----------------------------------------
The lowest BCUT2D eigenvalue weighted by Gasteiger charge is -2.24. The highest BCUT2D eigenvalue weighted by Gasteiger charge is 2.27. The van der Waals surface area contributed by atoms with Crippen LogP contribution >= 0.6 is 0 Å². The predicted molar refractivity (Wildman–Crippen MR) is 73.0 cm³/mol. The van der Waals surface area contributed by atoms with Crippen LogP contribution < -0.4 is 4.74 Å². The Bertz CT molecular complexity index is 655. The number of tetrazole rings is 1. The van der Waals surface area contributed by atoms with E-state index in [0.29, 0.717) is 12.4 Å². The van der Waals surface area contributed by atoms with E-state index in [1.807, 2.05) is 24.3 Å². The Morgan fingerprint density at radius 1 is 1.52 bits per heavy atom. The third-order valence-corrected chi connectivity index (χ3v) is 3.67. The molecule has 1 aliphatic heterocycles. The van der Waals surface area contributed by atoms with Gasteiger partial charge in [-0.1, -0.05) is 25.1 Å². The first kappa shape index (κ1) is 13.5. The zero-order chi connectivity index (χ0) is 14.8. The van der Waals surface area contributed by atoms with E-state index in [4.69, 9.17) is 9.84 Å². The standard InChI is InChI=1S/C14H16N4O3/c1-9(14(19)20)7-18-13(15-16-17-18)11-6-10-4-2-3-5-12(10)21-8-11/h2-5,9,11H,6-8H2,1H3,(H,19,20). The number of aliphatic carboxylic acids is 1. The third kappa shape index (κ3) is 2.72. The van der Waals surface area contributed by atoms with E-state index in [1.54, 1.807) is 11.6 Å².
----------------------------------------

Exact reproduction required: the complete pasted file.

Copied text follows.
The lowest BCUT2D eigenvalue weighted by Gasteiger charge is -2.24. The highest BCUT2D eigenvalue weighted by Gasteiger charge is 2.27. The van der Waals surface area contributed by atoms with Crippen LogP contribution >= 0.6 is 0 Å². The predicted molar refractivity (Wildman–Crippen MR) is 73.0 cm³/mol. The van der Waals surface area contributed by atoms with Crippen LogP contribution < -0.4 is 4.74 Å². The Bertz CT molecular complexity index is 655. The number of tetrazole rings is 1. The van der Waals surface area contributed by atoms with E-state index in [0.29, 0.717) is 12.4 Å². The van der Waals surface area contributed by atoms with E-state index in [1.807, 2.05) is 24.3 Å². The Morgan fingerprint density at radius 1 is 1.52 bits per heavy atom. The third-order valence-corrected chi connectivity index (χ3v) is 3.67. The molecule has 1 aliphatic heterocycles. The van der Waals surface area contributed by atoms with Gasteiger partial charge in [-0.1, -0.05) is 25.1 Å². The first kappa shape index (κ1) is 13.5. The zero-order chi connectivity index (χ0) is 14.8. The van der Waals surface area contributed by atoms with E-state index in [4.69, 9.17) is 9.84 Å². The standard InChI is InChI=1S/C14H16N4O3/c1-9(14(19)20)7-18-13(15-16-17-18)11-6-10-4-2-3-5-12(10)21-8-11/h2-5,9,11H,6-8H2,1H3,(H,19,20). The number of aliphatic carboxylic acids is 1. The third kappa shape index (κ3) is 2.72. The van der Waals surface area contributed by atoms with E-state index in [1.54, 1.807) is 11.6 Å².